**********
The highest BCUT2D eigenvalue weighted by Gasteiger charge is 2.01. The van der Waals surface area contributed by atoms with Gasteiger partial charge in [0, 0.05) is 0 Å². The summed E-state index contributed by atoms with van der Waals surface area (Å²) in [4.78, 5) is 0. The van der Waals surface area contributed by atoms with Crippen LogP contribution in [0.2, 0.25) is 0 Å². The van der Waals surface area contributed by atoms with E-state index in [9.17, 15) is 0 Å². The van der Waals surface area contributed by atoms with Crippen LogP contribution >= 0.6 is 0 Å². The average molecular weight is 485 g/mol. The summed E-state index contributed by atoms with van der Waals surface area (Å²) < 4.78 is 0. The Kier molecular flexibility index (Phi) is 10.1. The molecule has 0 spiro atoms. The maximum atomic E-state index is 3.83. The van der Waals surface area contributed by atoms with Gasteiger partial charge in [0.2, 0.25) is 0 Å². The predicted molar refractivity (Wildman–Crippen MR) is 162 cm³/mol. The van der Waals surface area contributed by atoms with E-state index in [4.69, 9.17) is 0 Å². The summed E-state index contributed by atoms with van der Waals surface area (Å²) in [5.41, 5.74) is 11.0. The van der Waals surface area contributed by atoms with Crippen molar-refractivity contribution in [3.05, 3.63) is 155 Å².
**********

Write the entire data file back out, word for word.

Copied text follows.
The highest BCUT2D eigenvalue weighted by Gasteiger charge is 2.01. The van der Waals surface area contributed by atoms with Gasteiger partial charge in [0, 0.05) is 0 Å². The summed E-state index contributed by atoms with van der Waals surface area (Å²) in [4.78, 5) is 0. The van der Waals surface area contributed by atoms with Crippen LogP contribution in [0.2, 0.25) is 0 Å². The van der Waals surface area contributed by atoms with E-state index in [9.17, 15) is 0 Å². The van der Waals surface area contributed by atoms with Crippen LogP contribution >= 0.6 is 0 Å². The average molecular weight is 485 g/mol. The summed E-state index contributed by atoms with van der Waals surface area (Å²) < 4.78 is 0. The Kier molecular flexibility index (Phi) is 10.1. The molecule has 0 spiro atoms. The maximum atomic E-state index is 3.83. The van der Waals surface area contributed by atoms with Gasteiger partial charge in [0.2, 0.25) is 0 Å². The predicted molar refractivity (Wildman–Crippen MR) is 162 cm³/mol. The van der Waals surface area contributed by atoms with E-state index in [4.69, 9.17) is 0 Å². The summed E-state index contributed by atoms with van der Waals surface area (Å²) in [5.41, 5.74) is 11.0. The van der Waals surface area contributed by atoms with Crippen molar-refractivity contribution in [3.05, 3.63) is 155 Å².